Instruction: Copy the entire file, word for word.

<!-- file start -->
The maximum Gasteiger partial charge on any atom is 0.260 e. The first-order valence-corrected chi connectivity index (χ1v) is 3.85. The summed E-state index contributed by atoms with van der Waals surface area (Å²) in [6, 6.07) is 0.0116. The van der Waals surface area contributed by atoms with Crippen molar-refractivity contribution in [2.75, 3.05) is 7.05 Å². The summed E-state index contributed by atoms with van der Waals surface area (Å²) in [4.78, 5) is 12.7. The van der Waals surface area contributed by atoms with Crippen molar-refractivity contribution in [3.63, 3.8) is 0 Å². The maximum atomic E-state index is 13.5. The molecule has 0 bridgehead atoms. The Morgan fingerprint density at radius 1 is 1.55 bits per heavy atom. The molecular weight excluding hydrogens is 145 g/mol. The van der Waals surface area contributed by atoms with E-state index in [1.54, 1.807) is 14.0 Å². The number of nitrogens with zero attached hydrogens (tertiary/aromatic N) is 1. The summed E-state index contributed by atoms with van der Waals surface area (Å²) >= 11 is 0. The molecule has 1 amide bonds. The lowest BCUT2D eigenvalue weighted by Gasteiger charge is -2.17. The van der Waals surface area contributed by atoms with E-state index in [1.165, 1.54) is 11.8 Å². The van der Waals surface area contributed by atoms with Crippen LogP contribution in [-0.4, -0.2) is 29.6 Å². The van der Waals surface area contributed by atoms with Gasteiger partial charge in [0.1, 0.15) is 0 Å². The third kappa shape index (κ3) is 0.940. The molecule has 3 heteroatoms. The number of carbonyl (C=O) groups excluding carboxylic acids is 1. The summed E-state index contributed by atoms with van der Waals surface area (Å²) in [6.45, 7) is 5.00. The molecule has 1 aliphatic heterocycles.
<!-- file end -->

The maximum Gasteiger partial charge on any atom is 0.260 e. The first-order valence-corrected chi connectivity index (χ1v) is 3.85. The summed E-state index contributed by atoms with van der Waals surface area (Å²) in [6, 6.07) is 0.0116. The van der Waals surface area contributed by atoms with Crippen molar-refractivity contribution in [2.75, 3.05) is 7.05 Å². The summed E-state index contributed by atoms with van der Waals surface area (Å²) in [4.78, 5) is 12.7. The van der Waals surface area contributed by atoms with Crippen molar-refractivity contribution in [3.63, 3.8) is 0 Å². The maximum atomic E-state index is 13.5. The molecule has 0 bridgehead atoms. The Morgan fingerprint density at radius 1 is 1.55 bits per heavy atom. The molecular weight excluding hydrogens is 145 g/mol. The van der Waals surface area contributed by atoms with E-state index in [1.54, 1.807) is 14.0 Å². The number of nitrogens with zero attached hydrogens (tertiary/aromatic N) is 1. The summed E-state index contributed by atoms with van der Waals surface area (Å²) >= 11 is 0. The molecule has 1 amide bonds. The lowest BCUT2D eigenvalue weighted by Gasteiger charge is -2.17. The van der Waals surface area contributed by atoms with E-state index in [1.165, 1.54) is 11.8 Å². The van der Waals surface area contributed by atoms with Crippen LogP contribution in [-0.4, -0.2) is 29.6 Å². The van der Waals surface area contributed by atoms with Gasteiger partial charge in [0.1, 0.15) is 0 Å². The third kappa shape index (κ3) is 0.940. The molecule has 3 heteroatoms. The number of carbonyl (C=O) groups excluding carboxylic acids is 1. The summed E-state index contributed by atoms with van der Waals surface area (Å²) in [6.45, 7) is 5.00. The molecule has 1 aliphatic heterocycles.